Date: 2013–09
  7. By: Christian, Michel
    Abstract: This paper proposes and empirically implements a framework for analyzing industry competition and the degree of joint profit maximization of merging firms in differentiated product industries. Using pre- and post-merger industry data, I am able to separate merging firms' intra-organizational pricing considerations from industry pricing considerations. The insights of the paper shed light on a long-standing debate in the theoretical literature about the consequences of organizational integration. Moreover, I propose a novel approach to directly estimate industry conduct that relies on ownership changes and input price variation. I apply my framework using data from the ready-to-eat cereal industry, covering the 1993 Post-Nabisco merger. My results show an increasing degree of joint profit maximization of the merged entities over the first two years after the merger, eventually leading to almost full maximization of joint profits. I find that between 14.3 and 25.6 percent of industry markups can be attributed to cooperative industry behavior, while the remaining markup is due to product differentiation of multi-product firms.
    Keywords: Identification of Market Structure; Post-merger Internalization of Profits; Conduct Estimation; Ex-post Merger Evaluation; Estimation of Synergies
    Date: 2013–05–26
  8. By: Matteo Bassi (Università di Napoli Federico II and CSEF); Marco Pagnozzi (Università di Napoli Federico II and CSEF); Salvatore Piccolo (Università Cattolica delSacro Cuore di Milano and CSEF)
    Abstract: We study a supply chain model where competing manufacturers located around a circle contract with privately informed and exclusive retailers. The number of brands in the market (determined by the manufacturers’ zero profit condition) depends on the level of asymmetric information within supply chains and on the types of contracts between manufacturers and retailers. With two-part tariffs, wholesale prices fully reflect retailers’ costs. With linear contracts, wholesale prices are constant and independent of retailers’ costs. The number of brands is lower (resp. higher) with asymmetric information than with complete information when contracts are linear (resp. with two-part tariffs). Moreover, the number of brands is always higher with linear contracts than with two-part tari¤s. We also analyze the effects of endogenous entry on welfare.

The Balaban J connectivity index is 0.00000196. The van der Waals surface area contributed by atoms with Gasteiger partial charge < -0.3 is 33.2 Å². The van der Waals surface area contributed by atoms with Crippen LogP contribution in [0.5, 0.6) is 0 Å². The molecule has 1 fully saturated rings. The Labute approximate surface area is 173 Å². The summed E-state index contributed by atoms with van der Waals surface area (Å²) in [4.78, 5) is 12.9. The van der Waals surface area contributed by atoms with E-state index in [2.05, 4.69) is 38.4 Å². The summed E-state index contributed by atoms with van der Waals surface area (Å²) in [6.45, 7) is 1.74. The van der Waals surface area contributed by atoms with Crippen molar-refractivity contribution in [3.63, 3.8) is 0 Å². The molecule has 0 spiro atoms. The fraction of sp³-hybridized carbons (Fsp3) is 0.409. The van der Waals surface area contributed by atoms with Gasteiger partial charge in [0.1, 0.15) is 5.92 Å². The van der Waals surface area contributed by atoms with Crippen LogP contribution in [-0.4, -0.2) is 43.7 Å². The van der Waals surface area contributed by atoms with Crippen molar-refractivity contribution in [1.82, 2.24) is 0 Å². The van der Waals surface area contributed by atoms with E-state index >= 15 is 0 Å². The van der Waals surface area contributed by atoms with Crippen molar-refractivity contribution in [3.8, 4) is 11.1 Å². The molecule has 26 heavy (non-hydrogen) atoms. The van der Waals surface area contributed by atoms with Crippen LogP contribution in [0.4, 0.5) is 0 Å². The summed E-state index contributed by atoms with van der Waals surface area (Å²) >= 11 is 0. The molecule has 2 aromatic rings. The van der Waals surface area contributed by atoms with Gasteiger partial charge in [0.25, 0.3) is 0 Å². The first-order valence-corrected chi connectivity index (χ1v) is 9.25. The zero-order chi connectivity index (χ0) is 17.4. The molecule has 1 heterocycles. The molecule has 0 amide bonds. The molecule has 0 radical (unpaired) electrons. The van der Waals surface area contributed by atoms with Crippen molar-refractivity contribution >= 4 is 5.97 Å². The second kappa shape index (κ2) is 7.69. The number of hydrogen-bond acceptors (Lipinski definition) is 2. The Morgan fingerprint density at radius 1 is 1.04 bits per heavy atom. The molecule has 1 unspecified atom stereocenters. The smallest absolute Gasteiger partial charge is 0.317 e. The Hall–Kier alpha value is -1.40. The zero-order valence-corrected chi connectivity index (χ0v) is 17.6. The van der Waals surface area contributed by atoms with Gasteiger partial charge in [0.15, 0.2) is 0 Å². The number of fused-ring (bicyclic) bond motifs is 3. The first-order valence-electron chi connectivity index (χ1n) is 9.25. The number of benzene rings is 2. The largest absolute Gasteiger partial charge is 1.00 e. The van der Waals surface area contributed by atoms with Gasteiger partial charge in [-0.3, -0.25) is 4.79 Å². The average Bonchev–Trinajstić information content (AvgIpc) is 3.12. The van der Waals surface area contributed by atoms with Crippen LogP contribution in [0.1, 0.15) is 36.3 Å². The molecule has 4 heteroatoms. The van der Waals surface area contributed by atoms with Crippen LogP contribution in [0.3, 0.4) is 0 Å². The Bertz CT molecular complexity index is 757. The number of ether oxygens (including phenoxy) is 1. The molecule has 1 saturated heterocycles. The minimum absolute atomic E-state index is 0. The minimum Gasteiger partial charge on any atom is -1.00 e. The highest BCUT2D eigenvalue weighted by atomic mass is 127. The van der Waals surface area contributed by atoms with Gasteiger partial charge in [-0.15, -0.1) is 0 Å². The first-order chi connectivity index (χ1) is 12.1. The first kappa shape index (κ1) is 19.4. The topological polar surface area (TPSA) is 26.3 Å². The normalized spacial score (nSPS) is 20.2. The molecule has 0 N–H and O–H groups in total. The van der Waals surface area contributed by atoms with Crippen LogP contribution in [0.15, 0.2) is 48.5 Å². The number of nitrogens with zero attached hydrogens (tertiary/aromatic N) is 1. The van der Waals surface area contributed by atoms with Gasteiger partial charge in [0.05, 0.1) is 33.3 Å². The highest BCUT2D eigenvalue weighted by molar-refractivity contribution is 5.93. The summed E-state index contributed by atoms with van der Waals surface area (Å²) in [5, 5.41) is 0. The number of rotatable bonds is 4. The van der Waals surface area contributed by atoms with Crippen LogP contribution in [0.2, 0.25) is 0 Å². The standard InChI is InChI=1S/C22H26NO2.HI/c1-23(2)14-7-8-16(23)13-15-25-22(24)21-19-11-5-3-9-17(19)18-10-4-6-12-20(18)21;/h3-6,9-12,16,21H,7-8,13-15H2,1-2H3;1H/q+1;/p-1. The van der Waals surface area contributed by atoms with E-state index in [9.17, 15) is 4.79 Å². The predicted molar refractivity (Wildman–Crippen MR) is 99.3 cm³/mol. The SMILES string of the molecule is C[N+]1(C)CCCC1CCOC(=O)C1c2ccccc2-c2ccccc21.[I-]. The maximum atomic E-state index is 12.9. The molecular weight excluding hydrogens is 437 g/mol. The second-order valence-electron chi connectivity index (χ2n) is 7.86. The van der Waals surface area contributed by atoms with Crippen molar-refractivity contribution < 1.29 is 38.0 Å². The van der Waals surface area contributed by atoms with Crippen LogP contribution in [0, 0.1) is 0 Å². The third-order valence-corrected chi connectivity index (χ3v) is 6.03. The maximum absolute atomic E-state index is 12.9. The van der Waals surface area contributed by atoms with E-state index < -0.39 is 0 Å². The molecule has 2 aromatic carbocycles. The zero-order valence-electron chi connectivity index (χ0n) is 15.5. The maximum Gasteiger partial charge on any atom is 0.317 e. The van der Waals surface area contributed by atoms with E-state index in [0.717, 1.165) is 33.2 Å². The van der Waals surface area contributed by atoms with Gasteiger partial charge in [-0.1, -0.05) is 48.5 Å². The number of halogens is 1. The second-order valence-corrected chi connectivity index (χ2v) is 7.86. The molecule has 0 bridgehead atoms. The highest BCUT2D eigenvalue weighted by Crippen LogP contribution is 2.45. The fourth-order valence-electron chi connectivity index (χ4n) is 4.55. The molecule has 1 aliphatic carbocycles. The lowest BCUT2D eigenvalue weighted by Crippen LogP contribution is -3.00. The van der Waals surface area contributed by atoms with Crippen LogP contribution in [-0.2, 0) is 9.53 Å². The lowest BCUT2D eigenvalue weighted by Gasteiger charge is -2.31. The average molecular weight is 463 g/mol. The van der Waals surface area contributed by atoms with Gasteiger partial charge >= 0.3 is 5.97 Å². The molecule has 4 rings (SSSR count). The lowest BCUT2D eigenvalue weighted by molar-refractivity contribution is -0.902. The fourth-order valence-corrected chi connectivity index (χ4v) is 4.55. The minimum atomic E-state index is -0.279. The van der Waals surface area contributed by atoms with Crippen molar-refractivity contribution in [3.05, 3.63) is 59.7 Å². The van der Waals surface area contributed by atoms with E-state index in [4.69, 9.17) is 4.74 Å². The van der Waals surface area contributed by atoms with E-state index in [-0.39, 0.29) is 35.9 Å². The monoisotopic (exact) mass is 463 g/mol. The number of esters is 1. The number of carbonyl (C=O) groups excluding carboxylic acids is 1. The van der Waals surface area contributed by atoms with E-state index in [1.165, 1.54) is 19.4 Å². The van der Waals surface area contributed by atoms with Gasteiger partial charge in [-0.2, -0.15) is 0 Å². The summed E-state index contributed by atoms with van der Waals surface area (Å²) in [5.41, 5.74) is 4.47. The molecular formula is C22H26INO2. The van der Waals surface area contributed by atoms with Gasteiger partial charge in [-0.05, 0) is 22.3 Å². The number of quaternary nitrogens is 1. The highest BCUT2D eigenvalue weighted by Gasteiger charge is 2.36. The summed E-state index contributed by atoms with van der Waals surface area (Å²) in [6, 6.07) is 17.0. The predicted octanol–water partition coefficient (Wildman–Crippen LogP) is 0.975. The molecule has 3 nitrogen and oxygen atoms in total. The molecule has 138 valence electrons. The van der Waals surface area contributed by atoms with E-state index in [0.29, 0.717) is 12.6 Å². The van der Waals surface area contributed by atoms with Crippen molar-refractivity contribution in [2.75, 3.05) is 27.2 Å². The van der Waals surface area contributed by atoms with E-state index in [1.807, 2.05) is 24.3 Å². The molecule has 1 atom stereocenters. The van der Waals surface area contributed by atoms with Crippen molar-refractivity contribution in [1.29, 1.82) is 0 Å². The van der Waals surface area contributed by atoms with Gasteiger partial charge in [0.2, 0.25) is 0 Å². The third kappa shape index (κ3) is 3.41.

Keywords: Product Variety, Entry, Competing Supply Chains, Vertical Contracting, Asymmetric Information
    JEL: D43 D82 L13 L51
    Date: 2013–10–10
  9. By: Ricardo Biscaia (Faculdade de Economia do Porto); Paula Sarmento (Faculdade de Economia do Porto)
    Abstract: This article focuses on the location decision of firms when competing in a spatial Cournot duopoly. Our original contribution is that firms are dependent on a natural resource input, which is assumed to be located in one of the extremes of the market, to be able to produce the output sought by the consumers, and that natural resource is controlled by an independent monopolist. We solve a three stage location game, where in the first stage downstream firms choose their location, and in the next stages upstream and downstream choose how many quantities they sell in the market, assuming that downstream firms must sell their product in all points of the linear city. We conclude that downstream firms agglomerate independently of the unit input transportation cost. In addition, increases in the unit transportation cost bring the plants closer to the natural resource location. Moreover, the upstream firm loses more profit than the downstream firms when the input transportation conditions deteriorate. When we consider the problem of a social planner, we conclude that the location that firms choose is nearly the same than the location that maximizes total welfare in the economy.
    Keywords: Spatial Competition; Vertical Markets; Duopoly Studies; Game Theory
    JEL: D43 L13 R12
    Date: 2013–10
  10. By: Huck, Steffen; Lünser, Gabriele K.; Tyran, Jean-Robert